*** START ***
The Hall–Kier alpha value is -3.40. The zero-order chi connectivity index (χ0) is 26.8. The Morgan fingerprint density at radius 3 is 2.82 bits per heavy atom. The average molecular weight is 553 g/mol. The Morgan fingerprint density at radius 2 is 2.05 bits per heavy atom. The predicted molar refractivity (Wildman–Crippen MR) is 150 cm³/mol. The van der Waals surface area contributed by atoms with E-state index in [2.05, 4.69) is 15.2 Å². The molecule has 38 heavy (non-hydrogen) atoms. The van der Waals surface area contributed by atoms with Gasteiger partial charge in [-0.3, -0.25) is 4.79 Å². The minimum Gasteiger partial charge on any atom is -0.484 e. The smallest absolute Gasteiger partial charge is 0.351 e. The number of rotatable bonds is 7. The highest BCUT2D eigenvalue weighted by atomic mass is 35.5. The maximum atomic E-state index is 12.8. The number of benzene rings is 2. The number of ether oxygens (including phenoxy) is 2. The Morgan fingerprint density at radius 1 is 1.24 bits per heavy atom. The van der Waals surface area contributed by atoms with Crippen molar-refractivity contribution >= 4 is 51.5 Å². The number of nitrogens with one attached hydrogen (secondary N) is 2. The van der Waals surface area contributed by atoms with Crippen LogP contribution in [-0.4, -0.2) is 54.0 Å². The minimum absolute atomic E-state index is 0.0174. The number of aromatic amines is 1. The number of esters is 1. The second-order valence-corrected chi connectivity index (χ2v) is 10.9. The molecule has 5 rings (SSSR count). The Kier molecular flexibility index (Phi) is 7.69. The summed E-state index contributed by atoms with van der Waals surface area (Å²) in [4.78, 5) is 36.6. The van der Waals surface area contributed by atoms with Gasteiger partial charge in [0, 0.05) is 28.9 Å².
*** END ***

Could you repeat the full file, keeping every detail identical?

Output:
The Hall–Kier alpha value is -3.40. The zero-order chi connectivity index (χ0) is 26.8. The Morgan fingerprint density at radius 3 is 2.82 bits per heavy atom. The average molecular weight is 553 g/mol. The Morgan fingerprint density at radius 2 is 2.05 bits per heavy atom. The predicted molar refractivity (Wildman–Crippen MR) is 150 cm³/mol. The van der Waals surface area contributed by atoms with E-state index in [2.05, 4.69) is 15.2 Å². The molecule has 38 heavy (non-hydrogen) atoms. The van der Waals surface area contributed by atoms with Gasteiger partial charge in [-0.3, -0.25) is 4.79 Å². The minimum Gasteiger partial charge on any atom is -0.484 e. The smallest absolute Gasteiger partial charge is 0.351 e. The number of rotatable bonds is 7. The highest BCUT2D eigenvalue weighted by atomic mass is 35.5. The maximum atomic E-state index is 12.8. The number of benzene rings is 2. The number of ether oxygens (including phenoxy) is 2. The Morgan fingerprint density at radius 1 is 1.24 bits per heavy atom. The van der Waals surface area contributed by atoms with Crippen molar-refractivity contribution >= 4 is 51.5 Å². The number of nitrogens with one attached hydrogen (secondary N) is 2. The van der Waals surface area contributed by atoms with Crippen LogP contribution in [-0.4, -0.2) is 54.0 Å². The minimum absolute atomic E-state index is 0.0174. The number of aromatic amines is 1. The number of esters is 1. The second-order valence-corrected chi connectivity index (χ2v) is 10.9. The molecule has 5 rings (SSSR count). The Kier molecular flexibility index (Phi) is 7.69. The summed E-state index contributed by atoms with van der Waals surface area (Å²) in [4.78, 5) is 36.6. The van der Waals surface area contributed by atoms with Gasteiger partial charge in [0, 0.05) is 28.9 Å².